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Vinyl is more popular than ever, and it continues to be the preferred listening medium for audiophile, and delivery method for artists. Large artwork, easy to read liner notes, and analog sound are just some of the advantages vinyl has over digital files. Yes, your albums can wear, warp, and scratch, but they’ll last a lifetime if you take care of them correctly.
A number of current pop artists have released vinyl versions of their latest records, from Harry Styles to Billie Eilish. Classic albums like Pink Floyd’s Dark Side of the Moon, Bob Dylan’s Blonde on Blonde, Marvin Gaye’s What’s Going On, and Thelonious Monk’s Brilliant Corners have been reissued, so you can hear them the way the musicians intended. This trend proves vinyl isn’t going away anytime soon.
Whether you’re new to records, or have built up a solid collection over time, you’ll want to invest in a reliable turntable that can fill the room with clear, full, sound. We’ve selected the best ones we could find for budding audiophiles who want to hear their favorite songs in high fidelity.
What Are the Best Turntables?
There are many factors to consider when choosing the right budget turntable for you; below are the most important ones, which we considered while we were researching this list.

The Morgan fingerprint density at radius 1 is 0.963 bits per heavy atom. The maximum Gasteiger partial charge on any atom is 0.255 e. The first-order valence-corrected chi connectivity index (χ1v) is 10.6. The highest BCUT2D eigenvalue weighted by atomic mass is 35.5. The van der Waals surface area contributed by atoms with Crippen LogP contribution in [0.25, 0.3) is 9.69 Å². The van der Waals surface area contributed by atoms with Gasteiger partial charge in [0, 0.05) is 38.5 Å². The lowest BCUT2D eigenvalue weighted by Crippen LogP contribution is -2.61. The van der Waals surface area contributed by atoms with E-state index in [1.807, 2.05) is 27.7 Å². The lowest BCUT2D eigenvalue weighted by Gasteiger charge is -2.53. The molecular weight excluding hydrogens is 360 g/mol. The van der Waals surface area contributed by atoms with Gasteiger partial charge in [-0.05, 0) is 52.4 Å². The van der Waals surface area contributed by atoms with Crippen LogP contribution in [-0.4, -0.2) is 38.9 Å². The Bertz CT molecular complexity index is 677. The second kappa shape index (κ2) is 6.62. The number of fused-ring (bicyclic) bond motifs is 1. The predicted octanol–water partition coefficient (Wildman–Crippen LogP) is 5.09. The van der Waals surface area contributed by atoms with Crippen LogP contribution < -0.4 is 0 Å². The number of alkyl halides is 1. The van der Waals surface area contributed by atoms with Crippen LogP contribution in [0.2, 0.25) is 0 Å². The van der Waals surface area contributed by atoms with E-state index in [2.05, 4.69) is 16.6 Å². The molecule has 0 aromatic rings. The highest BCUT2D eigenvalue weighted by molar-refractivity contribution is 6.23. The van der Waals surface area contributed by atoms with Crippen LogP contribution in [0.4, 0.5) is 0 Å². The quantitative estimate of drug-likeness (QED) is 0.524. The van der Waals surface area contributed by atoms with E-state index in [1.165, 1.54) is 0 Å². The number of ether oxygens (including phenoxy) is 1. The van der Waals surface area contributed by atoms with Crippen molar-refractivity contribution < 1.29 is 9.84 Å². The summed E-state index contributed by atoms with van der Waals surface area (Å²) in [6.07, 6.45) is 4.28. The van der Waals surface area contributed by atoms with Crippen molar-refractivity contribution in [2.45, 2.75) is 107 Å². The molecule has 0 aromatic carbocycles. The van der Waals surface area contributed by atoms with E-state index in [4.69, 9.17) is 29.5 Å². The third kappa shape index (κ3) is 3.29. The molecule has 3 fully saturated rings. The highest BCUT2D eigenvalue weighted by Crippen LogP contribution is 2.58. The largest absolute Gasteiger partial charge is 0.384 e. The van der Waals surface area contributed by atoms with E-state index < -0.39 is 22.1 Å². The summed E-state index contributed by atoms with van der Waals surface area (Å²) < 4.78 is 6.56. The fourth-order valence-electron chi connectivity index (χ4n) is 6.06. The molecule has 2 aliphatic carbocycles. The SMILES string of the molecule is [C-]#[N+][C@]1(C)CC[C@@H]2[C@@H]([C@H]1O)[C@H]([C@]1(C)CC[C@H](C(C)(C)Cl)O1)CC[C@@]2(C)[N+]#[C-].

Upgradability: One major knock against many beginner turntables is that you can’t upgrade their needle. This poses a couple of problems: If your needle gets bent or damaged, you’re out of luck, and you can’t upgrade it later to improve the audio quality of your turntable. The turntables we recommend are modular, so you have the option to swap out or replace their needle whenever you’d like.
Speed Modes: All of our turntable recommendations can spin at 33/3RPM (rotations per minute) and 45RPM, so you can play full sized albums and singles.
Preamp: A preamp amplifies the audio produced by a record player to an acceptable volume for music listening. Some turntables have one built inside, others require you to hook them up to an external preamp before connecting them to a stereo receiver or active (powered) speakers.
Having a built-in preamp is convenient and takes up less space, but an external one is purpose built to do one job, and can be replaced or upgraded over time. Our guide feature a mix of turntables with and without a built-in preamps.
USB: If you want to digitize your vinyl, you’ll want a turntable with a USB port. This allows you to easily connect the record player to your computer, where you can rip (read: convert) your physical albums into digital files, making them easy to access on your computer or phone.